5. Communion is a symbol of the New Covenant “This cup is the new covenant in my blood, which is poured out for you”. (Luke 22:20). Communion is best understood within biblical concept of covenant. A covenant is a binding agreement between two parties. It was usually solemnised with various seals and signs. Covenants were common in the ancient world and God used this cultural practice when he made binding promises and required serious commitments from his people. Some of the symbols of ancient covenants included:
i. Animals being sacrificed
ii. Recitations of blessings and curses
iii. Covenant meals.
iv. Memorials.
Using the symbols and pictures of Old Testament covenants, Jesus instituted a new covenant in fulfilment of Old Testament prophecy (Jeremiah 31:31-34). However, in contrast to the Old Testament covenant of works, this new covenant is unconditional and undeserved. It is a covenant of grace made possible through Jesus sacrifice on the cross.

Jesus actions at the last supper thus drew on important elements of biblical symbolism to convey divine truth. Image and symbolism is important in communicating truth. As human beings we have multiple senses. Our brains are wired to receive information through, sight, taste, touch and action along with hearing. Because of our multi-sensory perception we remember best when information is provided to us in multiple forms. Listening to a sermon is one way of remembering God’s word through our sense of hearing. In communion, however we are invited to participate in a symbolic drama that communicates truth through sight, sound, taste, touch and our own active participation. All our senses are involved in this divine drama that communicates eternal truth. This active participatory drama can have a powerful impact in people’s lives as they remember Christ’s sacrifice together.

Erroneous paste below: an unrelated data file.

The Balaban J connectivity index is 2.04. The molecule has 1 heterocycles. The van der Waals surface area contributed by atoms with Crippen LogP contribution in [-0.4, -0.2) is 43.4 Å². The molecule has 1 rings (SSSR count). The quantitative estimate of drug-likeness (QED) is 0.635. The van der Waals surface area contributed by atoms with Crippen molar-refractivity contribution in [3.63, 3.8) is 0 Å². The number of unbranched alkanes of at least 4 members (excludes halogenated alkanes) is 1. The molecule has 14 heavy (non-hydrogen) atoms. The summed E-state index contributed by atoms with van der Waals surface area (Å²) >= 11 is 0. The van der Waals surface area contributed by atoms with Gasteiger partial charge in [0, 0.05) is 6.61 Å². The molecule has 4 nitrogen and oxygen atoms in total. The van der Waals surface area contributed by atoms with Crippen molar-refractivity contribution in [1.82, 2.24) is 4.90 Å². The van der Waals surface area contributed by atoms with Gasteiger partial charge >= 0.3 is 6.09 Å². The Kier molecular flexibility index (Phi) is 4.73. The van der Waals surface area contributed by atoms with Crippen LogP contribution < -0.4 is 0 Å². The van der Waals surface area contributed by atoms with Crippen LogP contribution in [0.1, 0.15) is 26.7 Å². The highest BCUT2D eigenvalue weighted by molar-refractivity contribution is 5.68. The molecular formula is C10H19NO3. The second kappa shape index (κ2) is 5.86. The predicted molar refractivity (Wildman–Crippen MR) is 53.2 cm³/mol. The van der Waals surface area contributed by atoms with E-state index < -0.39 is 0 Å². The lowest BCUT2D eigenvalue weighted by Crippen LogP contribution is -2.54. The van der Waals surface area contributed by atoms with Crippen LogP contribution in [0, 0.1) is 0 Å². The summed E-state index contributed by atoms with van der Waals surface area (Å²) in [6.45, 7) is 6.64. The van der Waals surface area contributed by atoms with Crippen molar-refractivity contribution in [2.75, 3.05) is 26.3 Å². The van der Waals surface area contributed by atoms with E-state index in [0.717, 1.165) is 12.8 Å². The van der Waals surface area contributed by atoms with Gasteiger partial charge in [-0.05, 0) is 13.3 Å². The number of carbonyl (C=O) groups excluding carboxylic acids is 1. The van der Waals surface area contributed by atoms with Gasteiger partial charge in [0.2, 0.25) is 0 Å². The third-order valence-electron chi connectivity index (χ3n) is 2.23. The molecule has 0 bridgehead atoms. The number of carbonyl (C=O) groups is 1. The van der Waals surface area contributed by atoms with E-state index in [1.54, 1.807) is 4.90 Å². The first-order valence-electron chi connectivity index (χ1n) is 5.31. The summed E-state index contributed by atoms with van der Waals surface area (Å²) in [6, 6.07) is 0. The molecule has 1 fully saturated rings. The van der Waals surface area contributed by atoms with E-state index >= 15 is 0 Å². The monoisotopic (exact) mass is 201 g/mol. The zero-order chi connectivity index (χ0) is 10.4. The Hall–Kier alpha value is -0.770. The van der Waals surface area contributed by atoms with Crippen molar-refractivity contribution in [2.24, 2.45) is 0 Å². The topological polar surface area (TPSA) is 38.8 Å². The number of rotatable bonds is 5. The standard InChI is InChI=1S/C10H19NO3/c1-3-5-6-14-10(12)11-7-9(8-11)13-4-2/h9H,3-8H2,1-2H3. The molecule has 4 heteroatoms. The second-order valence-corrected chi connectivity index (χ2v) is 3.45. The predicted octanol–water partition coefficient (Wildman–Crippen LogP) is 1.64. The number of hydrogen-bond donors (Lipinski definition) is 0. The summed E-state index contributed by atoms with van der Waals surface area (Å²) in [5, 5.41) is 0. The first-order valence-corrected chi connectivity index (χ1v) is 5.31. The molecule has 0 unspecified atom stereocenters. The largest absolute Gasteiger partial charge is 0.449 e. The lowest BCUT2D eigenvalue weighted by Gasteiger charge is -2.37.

A number of years ago, while passing through Hong Kong, I attended a communion service at a traditional Presbyterian church where nobody knew me. We were invited to come forward and individually receive the bread and the cup. I went forward and the person serving me recited Jesus words, “This is my body broken for you.” I have celebrated communion many times, but there was something special about that particular celebration. I had not been feeling very positive about life for a few days. It was one of those, “Woe is me!” seasons. But through that simple act of personally receiving the communion elements from someone else, I felt as if God was saying to me, “This is my body broken for you personally, this is my blood shed for you personally.” That sense of God’s personal concern for me lifted me right out of my despondency. It deeply encouraged my heart and lifted my spirits as I remembered the depths of God’s love for me. Communion is not an empty ritual. As we participate by faith in the Lords supper, God can move through the symbols of his presence to strengthen and encourage us by his grace.
1. Ask the group to share times communion has been particularly meaningful to them.
2. Review the meaning of some of the symbols of communion.
3. Discuss questions people may have about the meaning and practice of communion. To help with this discussion, answers to some frequently asked questions are below.
4. Celebrate communion together as a LifeGroup.
5. Prior to meeting select a song which you think captures some of the meaning of communion and sing this song together during and after communion.

SOME COMMON QUESTIONS:How frequently should we celebrate communion?
The bible gives little specific guidance on this question. We simply know Jesus said it should be done in remembrance of him and thus it was regularly practiced in the early church. At CityLife Church we celebrate communion in our weekend services and also encourage our LifeGroups and age related ministries to share in communion from time to time. We seek to value the place of communion and protect it against simply becoming a ritual where it loses its intimacy or impact in an individual’s life.

What is the connection between the bread and wine and Jesus body and blood?
There are four major viewpoints on the nature of the bread and wine used in communion:
1. The bread and wine are the actual body and blood of Christ. This is the catholic view and it is called transubstantiation.
2. The bread and wine contain Christ. This is the view associated with Martin Luther and Lutheran churches and it is called consubstantiation. Luther compared it to an iron bar containing heat.
3. The bread and wind spiritually contain the body and blood of Christ. This is the view of reformed churches following John Calvin. Calvin compared it to the sun providing light and heat to the earth.
4. The bread and the wine are unchanged elements that have no power and simply represent Christ’s body and blood.